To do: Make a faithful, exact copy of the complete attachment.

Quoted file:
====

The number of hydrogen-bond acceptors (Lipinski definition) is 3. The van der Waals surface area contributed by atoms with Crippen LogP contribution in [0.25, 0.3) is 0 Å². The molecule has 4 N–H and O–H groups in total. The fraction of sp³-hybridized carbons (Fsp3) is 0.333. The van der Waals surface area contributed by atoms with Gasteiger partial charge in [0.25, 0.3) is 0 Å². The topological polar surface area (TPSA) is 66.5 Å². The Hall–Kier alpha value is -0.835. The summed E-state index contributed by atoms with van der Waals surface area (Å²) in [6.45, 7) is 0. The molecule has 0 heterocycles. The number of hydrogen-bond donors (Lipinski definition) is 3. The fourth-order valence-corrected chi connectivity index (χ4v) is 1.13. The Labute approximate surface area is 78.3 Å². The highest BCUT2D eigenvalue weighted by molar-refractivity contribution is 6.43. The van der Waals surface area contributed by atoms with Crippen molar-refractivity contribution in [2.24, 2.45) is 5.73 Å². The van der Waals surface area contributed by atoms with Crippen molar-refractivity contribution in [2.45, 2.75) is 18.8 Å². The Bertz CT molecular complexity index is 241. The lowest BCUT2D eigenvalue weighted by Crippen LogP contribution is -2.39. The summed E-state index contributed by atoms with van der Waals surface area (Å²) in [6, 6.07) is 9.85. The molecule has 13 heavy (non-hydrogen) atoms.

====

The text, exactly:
The number of hydrogen-bond acceptors (Lipinski definition) is 3. The van der Waals surface area contributed by atoms with Crippen LogP contribution in [0.25, 0.3) is 0 Å². The molecule has 4 N–H and O–H groups in total. The fraction of sp³-hybridized carbons (Fsp3) is 0.333. The van der Waals surface area contributed by atoms with Gasteiger partial charge in [0.25, 0.3) is 0 Å². The topological polar surface area (TPSA) is 66.5 Å². The Hall–Kier alpha value is -0.835. The summed E-state index contributed by atoms with van der Waals surface area (Å²) in [6.45, 7) is 0. The molecule has 0 heterocycles. The number of hydrogen-bond donors (Lipinski definition) is 3. The fourth-order valence-corrected chi connectivity index (χ4v) is 1.13. The Labute approximate surface area is 78.3 Å². The highest BCUT2D eigenvalue weighted by molar-refractivity contribution is 6.43. The van der Waals surface area contributed by atoms with Crippen molar-refractivity contribution in [2.24, 2.45) is 5.73 Å². The van der Waals surface area contributed by atoms with Crippen molar-refractivity contribution in [2.45, 2.75) is 18.8 Å². The Bertz CT molecular complexity index is 241. The lowest BCUT2D eigenvalue weighted by Crippen LogP contribution is -2.39. The summed E-state index contributed by atoms with van der Waals surface area (Å²) in [6, 6.07) is 9.85. The molecule has 13 heavy (non-hydrogen) atoms.